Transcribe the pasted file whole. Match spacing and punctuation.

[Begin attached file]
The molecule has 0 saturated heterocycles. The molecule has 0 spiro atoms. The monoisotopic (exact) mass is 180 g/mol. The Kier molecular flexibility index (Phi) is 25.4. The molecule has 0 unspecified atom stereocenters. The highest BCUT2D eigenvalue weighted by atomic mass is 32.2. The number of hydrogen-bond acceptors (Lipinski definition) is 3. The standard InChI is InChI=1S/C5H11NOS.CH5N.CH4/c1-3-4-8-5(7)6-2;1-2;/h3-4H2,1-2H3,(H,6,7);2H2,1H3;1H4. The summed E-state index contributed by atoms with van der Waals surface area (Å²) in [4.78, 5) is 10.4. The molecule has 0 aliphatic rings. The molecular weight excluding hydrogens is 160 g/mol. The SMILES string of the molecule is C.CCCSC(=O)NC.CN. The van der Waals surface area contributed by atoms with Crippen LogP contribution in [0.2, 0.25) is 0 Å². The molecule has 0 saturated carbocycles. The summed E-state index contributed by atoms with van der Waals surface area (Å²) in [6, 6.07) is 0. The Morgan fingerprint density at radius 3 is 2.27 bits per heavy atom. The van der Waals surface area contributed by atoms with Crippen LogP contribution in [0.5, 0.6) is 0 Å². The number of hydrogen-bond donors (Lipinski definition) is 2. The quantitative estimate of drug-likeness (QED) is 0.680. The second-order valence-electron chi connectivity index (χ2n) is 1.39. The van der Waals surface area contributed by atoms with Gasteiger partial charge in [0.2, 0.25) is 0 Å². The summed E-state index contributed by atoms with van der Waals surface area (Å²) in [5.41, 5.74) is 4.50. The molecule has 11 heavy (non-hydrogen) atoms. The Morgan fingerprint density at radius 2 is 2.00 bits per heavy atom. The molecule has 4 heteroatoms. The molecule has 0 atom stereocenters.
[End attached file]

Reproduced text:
The molecule has 0 saturated heterocycles. The molecule has 0 spiro atoms. The monoisotopic (exact) mass is 180 g/mol. The Kier molecular flexibility index (Phi) is 25.4. The molecule has 0 unspecified atom stereocenters. The highest BCUT2D eigenvalue weighted by atomic mass is 32.2. The number of hydrogen-bond acceptors (Lipinski definition) is 3. The standard InChI is InChI=1S/C5H11NOS.CH5N.CH4/c1-3-4-8-5(7)6-2;1-2;/h3-4H2,1-2H3,(H,6,7);2H2,1H3;1H4. The summed E-state index contributed by atoms with van der Waals surface area (Å²) in [4.78, 5) is 10.4. The molecule has 0 aliphatic rings. The molecular weight excluding hydrogens is 160 g/mol. The SMILES string of the molecule is C.CCCSC(=O)NC.CN. The van der Waals surface area contributed by atoms with Crippen LogP contribution in [0.2, 0.25) is 0 Å². The molecule has 0 saturated carbocycles. The summed E-state index contributed by atoms with van der Waals surface area (Å²) in [6, 6.07) is 0. The Morgan fingerprint density at radius 3 is 2.27 bits per heavy atom. The van der Waals surface area contributed by atoms with Crippen LogP contribution in [0.5, 0.6) is 0 Å². The number of hydrogen-bond donors (Lipinski definition) is 2. The quantitative estimate of drug-likeness (QED) is 0.680. The second-order valence-electron chi connectivity index (χ2n) is 1.39. The van der Waals surface area contributed by atoms with Gasteiger partial charge in [0.2, 0.25) is 0 Å². The summed E-state index contributed by atoms with van der Waals surface area (Å²) in [5.41, 5.74) is 4.50. The molecule has 11 heavy (non-hydrogen) atoms. The Morgan fingerprint density at radius 2 is 2.00 bits per heavy atom. The molecule has 4 heteroatoms. The molecule has 0 atom stereocenters.